In response to my recent post which asked whether slaveholders were "trapped" by slavery an anonymous reader offered an emotional, but important observation about the way Americans view themselves in relationship to the rest of the world.  I assume that this reader was not born in the United States:

Lee was not bad. NO, having slaves and coming up with the idea that the
bible sanctions that is WRONG and BAD, especially in 1865. Maybe Lee
did not know that all slavery mentioned in the bible was based mostly
on the ancient idea of servitude which so MODERNLY allowed slaves to
earn their freedom over time. We are way into the Industrial Revolution
in Europe in the 1860s, 76 years past the French Revolution, Bismarck
is about to install social laws that provide health care for the public
and free education in Germany and he is preparingn to restrict child
labor. WHERE WERE LEE AND DAVIS AND EVERYBODY ELSE IN AMERICA? How can
Americans see themselves so isolated.
I am willing to give
Jefferson a small break, but we are past the Enlightement and way into
the Romantic notion of individualism and individual rights? Beethoven
died in 1827 mourning the fact that not ALL PEOPLE can yet elect their
government in Europe. MAYBE just MAYBE Lee might have even heard of
Marx (1818-1883) and Engels. How can anybody argue that they were just
thinking it is right and were therefore good men nonetheless.
Is that
what happens today: we don’t listen to what the world thinks because we
are right and are good men?

Yeah, of course compared to child
labor in Great Britain slave holders look swell even in 1865, but for
some brain activity’s sake how can somebody argue that there is still
any justification for slavery in 1865????   

This writer reminds us that every so often it is useful and necessary to pull our heads out of the sand.  When Americans do talk about slavery we tend to think about its eventual abolition internally.  Some suggest that if the Civil War had not occurred slavery would have died a natural death, and the evangelicals somehow manage to justify slaveholding by arguing that the individuals in question believed that God would have ended it on her schedule.  In other words, who were the slaveholders to question?  There is a kind of bunker mentality in all of this and I suspect that it has much to do with an inability or unwillingness to place American history within a comparative context.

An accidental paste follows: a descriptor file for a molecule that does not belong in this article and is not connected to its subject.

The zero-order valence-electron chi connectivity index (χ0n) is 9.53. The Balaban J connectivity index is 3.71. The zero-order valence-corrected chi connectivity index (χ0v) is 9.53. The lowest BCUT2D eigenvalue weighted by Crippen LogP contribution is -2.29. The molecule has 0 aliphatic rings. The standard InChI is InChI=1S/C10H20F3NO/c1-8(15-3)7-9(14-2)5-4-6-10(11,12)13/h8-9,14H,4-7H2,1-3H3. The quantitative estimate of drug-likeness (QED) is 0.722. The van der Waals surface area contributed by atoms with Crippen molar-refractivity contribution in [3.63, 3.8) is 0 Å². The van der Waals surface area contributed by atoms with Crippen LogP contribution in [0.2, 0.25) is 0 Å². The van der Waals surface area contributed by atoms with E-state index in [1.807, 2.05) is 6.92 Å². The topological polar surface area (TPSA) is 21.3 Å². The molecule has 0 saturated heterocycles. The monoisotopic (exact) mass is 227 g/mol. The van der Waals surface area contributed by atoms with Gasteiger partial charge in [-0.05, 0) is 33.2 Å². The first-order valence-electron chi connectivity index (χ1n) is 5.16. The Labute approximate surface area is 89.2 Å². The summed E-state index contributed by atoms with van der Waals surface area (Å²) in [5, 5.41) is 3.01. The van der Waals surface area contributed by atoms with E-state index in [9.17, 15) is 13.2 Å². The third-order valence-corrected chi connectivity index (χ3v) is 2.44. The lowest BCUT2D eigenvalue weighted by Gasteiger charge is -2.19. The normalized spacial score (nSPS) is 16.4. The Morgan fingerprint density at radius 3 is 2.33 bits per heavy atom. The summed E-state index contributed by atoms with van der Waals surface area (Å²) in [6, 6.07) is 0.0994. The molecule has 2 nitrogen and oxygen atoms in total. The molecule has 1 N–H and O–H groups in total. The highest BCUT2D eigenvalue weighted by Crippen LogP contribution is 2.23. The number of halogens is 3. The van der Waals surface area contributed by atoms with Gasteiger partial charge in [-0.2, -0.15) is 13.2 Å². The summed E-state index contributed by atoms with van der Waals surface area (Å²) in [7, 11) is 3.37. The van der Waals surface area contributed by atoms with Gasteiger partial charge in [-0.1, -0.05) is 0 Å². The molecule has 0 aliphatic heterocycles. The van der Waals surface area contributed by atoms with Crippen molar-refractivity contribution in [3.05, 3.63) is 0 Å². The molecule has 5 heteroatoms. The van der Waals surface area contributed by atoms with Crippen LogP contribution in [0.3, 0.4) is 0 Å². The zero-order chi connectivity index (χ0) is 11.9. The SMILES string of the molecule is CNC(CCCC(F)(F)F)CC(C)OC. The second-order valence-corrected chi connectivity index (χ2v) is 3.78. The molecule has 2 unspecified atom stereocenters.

As a teacher I plead guilty to contributing to this mindset.  My survey courses do not really touch on world affairs until the United States enters the world stage.  Most textbooks are rather narrow in this respect.  One of the questions often asked by students is whether Europeans followed the Civil War.  They want to know what others thought of events in the states and in this regard there is a great deal to tell.  [This gives me an opportunity to recommend a fabulous collection of letters written by German-Americans to relatives back in Europe during the Civil War.  Walter D. Kamphoeffner and Wolfgang Helbick, Germans in the Civil War: The Letters They Wrote Home (University of North Carolina Press, 2006)].  What we don’t hear nearly enough about is whether Americans followed events elsewhere.  Think about what this broader perspective does to our self-congratulatory or apologist dialog  about emancipation and the "march of freedom" throughout our history.  The United States is nowhere close to the top of the list of nations that abolished slavery in the late 18th and early 19th centuries.  I am of course ignoring gradual abolition in the North for the sake of argument here.  Here is a partial list: Sweden and Finland (1335), Portugal (1761), England and Wales (1772), Haiti, (1791), Upper Canada (1793), France and its colonies (1794-1802), Chile (1823), Argentina (1813), Mexico (1829), British Empire (1833), Denmark (1848), Peru (1851), Romania (1858), Netherlands (1863), and finally the United States of America (1865). 

I guess the evangelical has to conclude that those involved in the abolition of slavery elsewhere did not listen closely enough to God.  My point for now is that while Americans want to know that others cared about what was happening here we are not that interested in knowing to what extent the favor was returned.  It’s easier to see Americans as isolated rather than part of a broader story of freedom where the United States was not always in the lead – and in the case of abolition not even close.  One final thought: I don’t think the reader is criticizing Lee per se, rather the reader  is struck by the lengths we will go to to preserve an image of certain historical figures which involves excusing a certain belief or action. 

Thanks reader.